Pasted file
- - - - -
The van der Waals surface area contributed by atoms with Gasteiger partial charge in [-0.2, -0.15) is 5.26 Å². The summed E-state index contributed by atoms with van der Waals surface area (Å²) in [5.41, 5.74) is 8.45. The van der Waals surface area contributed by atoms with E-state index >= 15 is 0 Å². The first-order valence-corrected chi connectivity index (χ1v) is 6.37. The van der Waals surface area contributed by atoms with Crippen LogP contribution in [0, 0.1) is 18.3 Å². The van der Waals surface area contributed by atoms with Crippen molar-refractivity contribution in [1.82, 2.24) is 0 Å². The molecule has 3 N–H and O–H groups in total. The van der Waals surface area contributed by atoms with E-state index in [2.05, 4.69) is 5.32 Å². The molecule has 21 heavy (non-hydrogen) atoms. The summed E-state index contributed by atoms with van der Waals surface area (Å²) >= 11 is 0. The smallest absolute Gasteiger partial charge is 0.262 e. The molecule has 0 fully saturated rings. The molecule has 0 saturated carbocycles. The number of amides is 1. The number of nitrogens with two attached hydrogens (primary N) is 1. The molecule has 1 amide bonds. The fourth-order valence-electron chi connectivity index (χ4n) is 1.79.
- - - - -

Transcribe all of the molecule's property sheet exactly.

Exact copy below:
The van der Waals surface area contributed by atoms with Gasteiger partial charge in [-0.2, -0.15) is 5.26 Å². The summed E-state index contributed by atoms with van der Waals surface area (Å²) in [5.41, 5.74) is 8.45. The van der Waals surface area contributed by atoms with E-state index >= 15 is 0 Å². The first-order valence-corrected chi connectivity index (χ1v) is 6.37. The van der Waals surface area contributed by atoms with Crippen LogP contribution in [0, 0.1) is 18.3 Å². The van der Waals surface area contributed by atoms with Crippen molar-refractivity contribution in [1.82, 2.24) is 0 Å². The molecule has 3 N–H and O–H groups in total. The van der Waals surface area contributed by atoms with E-state index in [2.05, 4.69) is 5.32 Å². The molecule has 21 heavy (non-hydrogen) atoms. The summed E-state index contributed by atoms with van der Waals surface area (Å²) >= 11 is 0. The smallest absolute Gasteiger partial charge is 0.262 e. The molecule has 0 fully saturated rings. The molecule has 0 saturated carbocycles. The number of amides is 1. The number of nitrogens with two attached hydrogens (primary N) is 1. The molecule has 1 amide bonds. The fourth-order valence-electron chi connectivity index (χ4n) is 1.79.